The Porta Romana is a medieval city gate in Siena. It is also known under the name Porta Nuova. Frescoes that used to grace this gate, were later moved to the Basilica of San Francesco.
Porta Romana Siena
Address: Via Roma – Siena. The monument can be viewed from outside.
History and description
The Porta Romana was constructed in 1328. Before it was built, the Convent of Santa Barnaba took up this site. It substituted the Porta di San Martino.
The Porta Romana consist of two parts, the actual gate and an antiporto. The antiporto is another, external gate, providing extra protection. Both gates are crowned by merlons.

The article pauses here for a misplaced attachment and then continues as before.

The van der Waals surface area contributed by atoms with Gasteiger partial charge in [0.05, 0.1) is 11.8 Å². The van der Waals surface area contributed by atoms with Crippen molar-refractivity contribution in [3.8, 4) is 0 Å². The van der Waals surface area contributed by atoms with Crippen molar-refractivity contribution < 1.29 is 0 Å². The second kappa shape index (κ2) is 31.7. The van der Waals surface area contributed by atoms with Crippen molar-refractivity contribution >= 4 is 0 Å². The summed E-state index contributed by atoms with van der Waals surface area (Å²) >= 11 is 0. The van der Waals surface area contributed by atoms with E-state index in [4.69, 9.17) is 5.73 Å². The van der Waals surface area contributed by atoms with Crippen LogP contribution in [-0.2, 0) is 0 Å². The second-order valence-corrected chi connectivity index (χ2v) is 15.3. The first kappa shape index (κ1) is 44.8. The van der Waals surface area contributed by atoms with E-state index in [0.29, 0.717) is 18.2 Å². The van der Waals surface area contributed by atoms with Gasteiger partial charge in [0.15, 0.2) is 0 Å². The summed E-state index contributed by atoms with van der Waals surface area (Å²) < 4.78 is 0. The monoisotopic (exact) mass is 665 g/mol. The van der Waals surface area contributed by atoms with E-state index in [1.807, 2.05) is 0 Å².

The outer facade is charcterized by two stone wolves. There is also a fresco depicting the “Coronation of Mary”. It took three painters to finish the fresco. Taddeo di Bartolo started around 1417, il Sassetta continued and Sano di Pietro finished the work. He did this in 1460, 43 years after di Bartolo’s first brush strokes. Unfortunately, not much of the work is left, owing to the weather, but especially to damage caused by World War II bombings.
Some of the frescoes that used the adorn the gate were saved by moving them to the Basilica of San Francesco.
A fragment Roman inscription referring to the Emperor Augustus was placed to the rights of the gate in 1734.
The Medici coat of arms visible on the facade was placed there by Cosimo I.